Captain America Civil War

The best Marvel film yet?
Warning- Mildly spoilerific review follows. Well you know it’s got Avengers in and there’s a civil war right?
If The Winter Soldier was a rare example of the intellectual blockbuster, then its sequel embraces both the political and the personal. At a time when Western involvement in sundry conflicts around the world is under more scrutiny than ever, here we have the freedom with which the Avengers operate called into question to the point where they are all asked to sign an accord which means any missions have to be sanctioned by politicians. This sort of thing has been done before in the comics realm but rarely as well or thoroughly as it is here. To the credit of the scriptwriters we understand why each of the team takes the stance that they do and even more importantly the team themselves outline their arguments reasonably because really there is no right or wrong in this scenario. The result is that the film avoids becoming an exercise in super -powered glowering and melodramatic confrontations, it’s about different positions being taken based on beliefs. It is – in the best sense- both big and clever!

It seems almost disrespectful to mention a certain other superhero smackdown but as it was released recently it is relevant to do so. In short this is the way such matters should be handled. Intelligent, involving, amusing and exciting Captain America Civil War is a fantastic spectacle which doesn’t put a foot wrong in depicting what happens when extraordinary people are tangled up in those difficult issues which invariably result from taking a stand, when they are divided within and end up fighting amongst themselves. The result of something like eight years of increasingly interesting films this is even more of a bar setting standard than The Winter Soldier. Despite the presence of about a dozen superheroes it feels natural and fits it’s running time perfectly. It soars where two other caped crusaders lately struggled to rise above the ground.
The choices taken throw some interesting aspects into the mix. Steve Rogers’ former soldier takes the outsider option rejecting international controls while the previously independent rebel inventor Tony Stark is willing to be limited. Both are weighted down by their Avengers related experiences- Rogers’ sense of fair play has been undermined by authorities meddling while Stark is reeling after an intensely personal accusation made of him in the film’s early section. And of course he was responsible for the whole Ultron mess! So both have moved from their starting positions, a satisfying development. This is heightened when the Winter Soldier aka Cap’s old brainwashed pal Bucky Barnes is implicated in an attack on the very conference where this new rulebook is being ratified.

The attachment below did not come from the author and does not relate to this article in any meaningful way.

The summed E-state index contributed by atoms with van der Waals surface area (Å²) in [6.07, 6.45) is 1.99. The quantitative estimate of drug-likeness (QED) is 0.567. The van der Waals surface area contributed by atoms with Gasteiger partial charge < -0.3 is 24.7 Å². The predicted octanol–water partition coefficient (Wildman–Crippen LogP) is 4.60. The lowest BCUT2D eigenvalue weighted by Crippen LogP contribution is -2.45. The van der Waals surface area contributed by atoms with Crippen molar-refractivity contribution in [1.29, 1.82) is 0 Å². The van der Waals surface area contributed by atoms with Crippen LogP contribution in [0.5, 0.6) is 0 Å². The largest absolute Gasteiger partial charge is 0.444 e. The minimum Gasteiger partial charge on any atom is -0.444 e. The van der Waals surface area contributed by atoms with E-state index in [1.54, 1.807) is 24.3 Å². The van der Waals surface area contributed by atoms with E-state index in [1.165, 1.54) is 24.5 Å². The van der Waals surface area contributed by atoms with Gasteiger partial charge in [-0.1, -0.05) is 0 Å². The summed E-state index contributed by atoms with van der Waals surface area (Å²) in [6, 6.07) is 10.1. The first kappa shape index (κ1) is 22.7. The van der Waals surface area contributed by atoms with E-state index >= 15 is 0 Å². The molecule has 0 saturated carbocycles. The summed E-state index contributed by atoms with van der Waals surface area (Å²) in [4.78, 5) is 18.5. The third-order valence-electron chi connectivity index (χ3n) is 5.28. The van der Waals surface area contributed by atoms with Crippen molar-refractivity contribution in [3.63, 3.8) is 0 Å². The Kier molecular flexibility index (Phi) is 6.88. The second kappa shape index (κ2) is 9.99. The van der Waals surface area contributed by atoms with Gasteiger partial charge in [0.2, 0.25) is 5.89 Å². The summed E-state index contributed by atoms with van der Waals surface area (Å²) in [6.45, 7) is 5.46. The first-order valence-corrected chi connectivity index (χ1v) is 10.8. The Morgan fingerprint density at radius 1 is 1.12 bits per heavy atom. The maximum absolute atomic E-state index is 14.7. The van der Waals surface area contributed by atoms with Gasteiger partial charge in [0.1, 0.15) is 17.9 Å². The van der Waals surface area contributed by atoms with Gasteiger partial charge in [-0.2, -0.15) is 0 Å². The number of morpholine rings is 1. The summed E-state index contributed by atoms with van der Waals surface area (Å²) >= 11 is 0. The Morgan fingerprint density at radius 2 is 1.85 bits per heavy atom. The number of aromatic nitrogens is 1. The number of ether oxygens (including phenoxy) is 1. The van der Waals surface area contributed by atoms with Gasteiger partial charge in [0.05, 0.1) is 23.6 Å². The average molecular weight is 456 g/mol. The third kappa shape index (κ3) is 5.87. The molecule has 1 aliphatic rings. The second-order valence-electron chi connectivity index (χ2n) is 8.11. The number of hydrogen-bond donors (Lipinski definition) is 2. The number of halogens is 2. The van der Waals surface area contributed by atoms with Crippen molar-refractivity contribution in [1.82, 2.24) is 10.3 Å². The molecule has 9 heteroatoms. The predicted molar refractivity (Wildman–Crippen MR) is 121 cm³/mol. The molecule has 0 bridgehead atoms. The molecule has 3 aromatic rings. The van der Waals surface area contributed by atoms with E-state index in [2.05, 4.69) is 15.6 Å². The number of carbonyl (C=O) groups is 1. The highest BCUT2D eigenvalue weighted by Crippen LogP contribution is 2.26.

Of course Messrs Rogers and Stark have always viewed the world through different perspectives and this plays out in this film amongst the others. Even in the midst of the inevitable (brilliantly staged) showdown there are still subtle notes of mutual respect which is about as far as you can get from mega slug outs amidst collapsing buildings.  That both `sides` still essentially have the same aims is not ignored either.
If the film does show any loose wires it may be in the political department. The depiction of the culture of an invented African state seems slightly hackneyed while the accord that international politicians seem to reach on the issues is something rarely seen in real life. Missing too are the citizens who have been protected by the Avengers; it’s all very well to have the mother of an innocent victim state her case but where are the others whose lives were saved that day? These are in the end small niggles that don’t significantly affect the general excellence of the film.
The most winning aspect of the film though is the witty banter that prevails even when things get serious. It’s here that latecomer Spiderman becomes a genuinely amusing addition too. The dialogue is as good as the action and even though one character does point out how they don’t usually talk so much during fighting, it elevates what is already a stand out sequence into a classic one.
There’s a final stand- off between the Captain and the Iron Man that is not so much about impressing visually but asking us to take a side. When I saw Batman and Superman slugging it out the other month my main feeling was that I hoped the fight did not go on too long. It was as leaden as Batman’s silly heavy boots. This movie’s confrontation is between two characters who we care about and its impossible not to see beyond the costumes and setting.
While Daniel Bruhl’s antagonist may seem somewhat low key compared to the sort of villains who generally inhabit blockbusters his story is satisfyingly parallel to the film’s interest in family matters. Even its resolution is more subtly handled than you’d expect.
The film continually refuses to compromise its ideals and it’s such a pleasant surprise to reach the end and find matters have not been fully resolved and that the conflicts have scarred and hurt beyond any physical wounds. Even more surprising is how deftly the narrative manages to include moments of humanity reminding us that we should be enjoying rather than enduring, a lesson that all blockbusters need to take into account.
If you don’t like this kind of film its possible you may still find things to love in a movie that is restlessly inventive and relevant beyond capes, masks and rocket shoes. If you do like the genre then you will be bowled over by how cleverly it is re-wired and shaped into what may be the best Marvel film yet.

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